VORA: Any other challenges that you've faced as an investigative reporter in either Afghanistan or Iraq?

ROSTON: To me, the main concern is the one I mentioned, that you want to protect your sources, but the other concern is just maintaining — just because you're in a hostile environment, doesn't mean standards of proof are lowered at all. One still needs to maintain high standards of objectivity, of proof, of documentary evidence, of where it's obtainable, where it exists, paperwork. And to me, I've found, if you're doing investigative reporting, you're often chasing the money. And usually people somehow — there's usually paperwork involved somewhere. Now, that doesn't mean it's all in the open, but it means it's possible, that's what I always try to do, even in a hostile environment. It's work, I've done this sort of work in Iraq, and I've done it in Afghanistan, and I've done it elsewhere, in Liberia. And even in Liberia, I got a gold mining contract that Pat Robertson, the TV evangelist, had signed, and Charles Taylor the President had signed — even there, things are signed. A lot of the time, not always. But all I'm trying to say is, you can't drop your standards just because you're in a really hostile environment and it seems like it's tougher to find evidence of things. Obviously the other big issue for investigative reporters in these regions is atrocities, human rights violations — and there too, you have these high standards, and you can't ever drop them. That's what makes it so tough.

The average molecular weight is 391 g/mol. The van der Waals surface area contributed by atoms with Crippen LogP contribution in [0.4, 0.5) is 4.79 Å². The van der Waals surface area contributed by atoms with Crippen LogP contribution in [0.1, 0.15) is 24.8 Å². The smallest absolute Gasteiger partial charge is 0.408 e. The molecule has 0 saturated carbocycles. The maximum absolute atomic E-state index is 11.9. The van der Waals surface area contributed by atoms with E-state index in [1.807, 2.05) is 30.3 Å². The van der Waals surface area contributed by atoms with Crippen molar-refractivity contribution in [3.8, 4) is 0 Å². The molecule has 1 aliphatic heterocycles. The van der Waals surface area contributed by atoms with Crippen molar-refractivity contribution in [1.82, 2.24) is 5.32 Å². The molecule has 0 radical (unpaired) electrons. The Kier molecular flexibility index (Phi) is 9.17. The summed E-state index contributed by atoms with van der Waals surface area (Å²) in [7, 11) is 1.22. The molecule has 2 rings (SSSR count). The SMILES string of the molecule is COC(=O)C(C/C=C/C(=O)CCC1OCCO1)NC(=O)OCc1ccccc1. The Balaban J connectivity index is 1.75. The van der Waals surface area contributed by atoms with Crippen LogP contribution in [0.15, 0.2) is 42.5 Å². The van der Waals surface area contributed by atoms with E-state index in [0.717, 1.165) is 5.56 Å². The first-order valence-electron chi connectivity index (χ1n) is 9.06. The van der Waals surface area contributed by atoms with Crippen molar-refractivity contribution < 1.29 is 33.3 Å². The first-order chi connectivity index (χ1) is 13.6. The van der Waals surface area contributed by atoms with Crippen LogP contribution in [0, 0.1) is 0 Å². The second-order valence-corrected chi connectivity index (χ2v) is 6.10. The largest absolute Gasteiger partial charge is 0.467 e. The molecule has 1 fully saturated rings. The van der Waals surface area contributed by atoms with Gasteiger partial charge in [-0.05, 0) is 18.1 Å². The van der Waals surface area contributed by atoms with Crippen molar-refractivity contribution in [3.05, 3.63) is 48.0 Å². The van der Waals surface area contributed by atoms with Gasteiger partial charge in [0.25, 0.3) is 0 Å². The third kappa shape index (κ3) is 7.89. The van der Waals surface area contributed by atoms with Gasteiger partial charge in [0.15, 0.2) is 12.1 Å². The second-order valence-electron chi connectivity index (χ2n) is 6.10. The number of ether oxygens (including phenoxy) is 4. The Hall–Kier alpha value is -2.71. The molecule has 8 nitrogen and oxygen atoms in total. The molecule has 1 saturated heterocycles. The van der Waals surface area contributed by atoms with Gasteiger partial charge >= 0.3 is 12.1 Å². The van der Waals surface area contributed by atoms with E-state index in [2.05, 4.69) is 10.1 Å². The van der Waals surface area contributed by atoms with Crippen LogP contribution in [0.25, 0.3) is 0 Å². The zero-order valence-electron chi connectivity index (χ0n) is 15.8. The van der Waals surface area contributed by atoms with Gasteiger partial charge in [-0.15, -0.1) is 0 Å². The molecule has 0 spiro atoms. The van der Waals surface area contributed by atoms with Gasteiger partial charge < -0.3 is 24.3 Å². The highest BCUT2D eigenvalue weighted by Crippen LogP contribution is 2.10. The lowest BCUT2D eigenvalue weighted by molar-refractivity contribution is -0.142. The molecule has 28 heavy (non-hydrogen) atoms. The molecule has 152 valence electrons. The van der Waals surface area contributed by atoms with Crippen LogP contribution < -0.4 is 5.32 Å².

VORA: Do you have any advice to give young reporters who are going to Iraq or Afghanistan for the first time?